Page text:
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From what I've read if complications arrive there are signs and your midwife would then request you get a sonogram. I feel the serious abnormalities that present themselves on the anatomy scan are very rare and not much you can do about them if they happen.
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#6 of 48 Old 09-29-2014, 03:39 PM
 
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I admire you ladies for your dedication to your path, spring goddess I agree where possible everyone should be empowered to follow their own path. I just wanted to pipe up and let you know I support you. My path is different and that's fine too after all the effort and intervention to get pg, it would seem unnatural to not keep checking on them lol - I think I'd have abandonment issues
However I'll still be balancing and hoping for a more natural birth through natural therapies. Apparently regular Bowen therapy makes labour easier and faster - they say midwives can tell you've had it done?
Best of luck to you!
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#7 of 48 Old 09-29-2014, 10:48 PM - Thread Starter
 
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Well thank you! I can understand people wanting to see and hear! I'm sure it makes it feel very real. I have had many pregnancy dreams and no shortness of symptoms which is helpful for me to know it's all really happening. Everyone's path is right for them, I agree and should be encouraged. It's all very exciting regardless of the way we choose to enjoy it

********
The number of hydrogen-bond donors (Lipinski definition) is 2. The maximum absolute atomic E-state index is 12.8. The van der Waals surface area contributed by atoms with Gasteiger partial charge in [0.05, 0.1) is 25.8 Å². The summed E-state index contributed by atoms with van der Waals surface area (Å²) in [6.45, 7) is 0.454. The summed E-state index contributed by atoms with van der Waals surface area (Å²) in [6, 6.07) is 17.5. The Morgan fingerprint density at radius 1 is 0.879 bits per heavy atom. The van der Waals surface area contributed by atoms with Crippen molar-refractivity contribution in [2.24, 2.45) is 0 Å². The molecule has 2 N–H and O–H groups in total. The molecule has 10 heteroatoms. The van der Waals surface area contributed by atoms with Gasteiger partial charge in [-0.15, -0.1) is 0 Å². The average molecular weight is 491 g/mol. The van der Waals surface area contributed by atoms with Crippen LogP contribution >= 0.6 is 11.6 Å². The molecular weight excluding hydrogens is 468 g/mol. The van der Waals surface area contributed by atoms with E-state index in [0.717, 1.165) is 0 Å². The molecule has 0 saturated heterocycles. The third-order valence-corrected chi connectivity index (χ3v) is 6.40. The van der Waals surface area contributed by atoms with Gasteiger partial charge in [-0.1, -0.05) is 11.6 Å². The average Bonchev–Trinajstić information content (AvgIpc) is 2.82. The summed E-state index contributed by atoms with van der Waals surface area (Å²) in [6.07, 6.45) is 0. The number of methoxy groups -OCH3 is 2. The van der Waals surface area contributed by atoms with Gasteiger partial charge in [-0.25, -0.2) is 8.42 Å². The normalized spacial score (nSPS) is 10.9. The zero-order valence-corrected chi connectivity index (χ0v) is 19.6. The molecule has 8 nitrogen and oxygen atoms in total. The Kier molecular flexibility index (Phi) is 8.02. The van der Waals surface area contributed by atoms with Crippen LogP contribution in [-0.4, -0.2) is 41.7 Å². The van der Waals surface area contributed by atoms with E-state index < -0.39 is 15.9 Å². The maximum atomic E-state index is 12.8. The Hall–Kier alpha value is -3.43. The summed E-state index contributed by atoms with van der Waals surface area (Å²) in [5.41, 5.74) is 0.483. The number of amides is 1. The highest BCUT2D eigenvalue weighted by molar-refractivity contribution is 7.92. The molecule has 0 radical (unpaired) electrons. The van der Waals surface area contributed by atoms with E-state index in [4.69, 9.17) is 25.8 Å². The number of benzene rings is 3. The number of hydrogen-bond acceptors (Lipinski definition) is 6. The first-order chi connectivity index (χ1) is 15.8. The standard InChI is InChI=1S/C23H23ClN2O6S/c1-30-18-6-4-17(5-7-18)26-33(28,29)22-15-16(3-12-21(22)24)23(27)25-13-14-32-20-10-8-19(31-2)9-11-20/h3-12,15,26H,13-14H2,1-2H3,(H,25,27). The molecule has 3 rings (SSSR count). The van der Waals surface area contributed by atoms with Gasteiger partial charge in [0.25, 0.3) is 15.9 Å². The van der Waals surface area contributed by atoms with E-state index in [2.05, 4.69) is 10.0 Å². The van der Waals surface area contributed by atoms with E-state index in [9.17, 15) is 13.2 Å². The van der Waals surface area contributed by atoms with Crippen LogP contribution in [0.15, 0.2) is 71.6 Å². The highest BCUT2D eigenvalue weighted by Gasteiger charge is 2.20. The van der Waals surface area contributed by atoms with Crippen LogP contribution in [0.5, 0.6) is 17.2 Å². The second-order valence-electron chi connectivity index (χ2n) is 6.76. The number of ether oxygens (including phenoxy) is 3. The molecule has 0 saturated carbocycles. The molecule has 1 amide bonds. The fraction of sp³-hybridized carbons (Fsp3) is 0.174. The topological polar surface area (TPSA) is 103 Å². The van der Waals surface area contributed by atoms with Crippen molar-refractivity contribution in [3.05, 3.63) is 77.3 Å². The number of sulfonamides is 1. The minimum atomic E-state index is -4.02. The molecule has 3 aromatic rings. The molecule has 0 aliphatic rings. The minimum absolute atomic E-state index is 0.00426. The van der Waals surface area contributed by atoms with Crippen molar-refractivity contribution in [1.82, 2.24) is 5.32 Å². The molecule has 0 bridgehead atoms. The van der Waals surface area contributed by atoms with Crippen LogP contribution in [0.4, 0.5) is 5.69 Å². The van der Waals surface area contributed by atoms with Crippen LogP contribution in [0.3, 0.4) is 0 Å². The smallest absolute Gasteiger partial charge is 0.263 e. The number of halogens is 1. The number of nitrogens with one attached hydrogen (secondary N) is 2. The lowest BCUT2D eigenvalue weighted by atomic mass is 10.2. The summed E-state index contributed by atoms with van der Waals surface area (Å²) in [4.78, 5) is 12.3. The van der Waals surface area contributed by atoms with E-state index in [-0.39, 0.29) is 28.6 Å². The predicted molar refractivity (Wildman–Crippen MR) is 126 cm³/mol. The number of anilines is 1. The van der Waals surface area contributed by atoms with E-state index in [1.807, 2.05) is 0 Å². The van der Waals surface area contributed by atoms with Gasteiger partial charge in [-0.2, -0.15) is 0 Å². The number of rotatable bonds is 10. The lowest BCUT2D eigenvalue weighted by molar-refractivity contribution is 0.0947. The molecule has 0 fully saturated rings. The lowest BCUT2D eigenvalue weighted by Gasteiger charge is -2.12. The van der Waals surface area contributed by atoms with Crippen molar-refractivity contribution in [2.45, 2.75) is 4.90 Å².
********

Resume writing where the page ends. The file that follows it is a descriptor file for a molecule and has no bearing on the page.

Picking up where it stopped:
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#8 of 48 Old 09-30-2014, 11:45 AM
 
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We will be going without ultrasound, and mainly without doppler as well. After losing my last pregnancy, I had a lot of anxiety and so opted to use the doppler last week and have been so reassured by that — which, I believe, is creating an ultimately healthier environment for the baby. From here on out I'd prefer to use fetal stethescope though.

When I was pregnant with my son, we used no us/or doppler but then had continuous fetal monitoring at his birth. Kind of ironic, I guess. Hoping for a safer, more natural birth experience this time.
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#9 of 48 Old 09-30-2014, 05:28 PM
 
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Well, we are *exactly* opposite in that I get U/S twice with OB and another couple "just for fun" by ER docs at work and another 2 today b/c of bleeding, but hey, I think y'all are brave and more power to you! I did the sex mystery thing twice already and it was fun, so I can totally understand that! (And no U/S with 2nd because, well, it was never indicated) I hope y'all have wonderful pregnancies.
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#10 of 48 Old 09-30-2014, 10:12 PM
 
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Well, we are *exactly* opposite in that I get U/S twice with OB and another couple "just for fun" by ER docs at work and another 2 today b/c of bleeding, but hey, I think y'all are brave and more power to you! I did the sex mystery thing twice already and it was fun, so I can totally understand that! (And no U/S with 2nd because, well, it was never indicated) I hope y'all have wonderful pregnancies.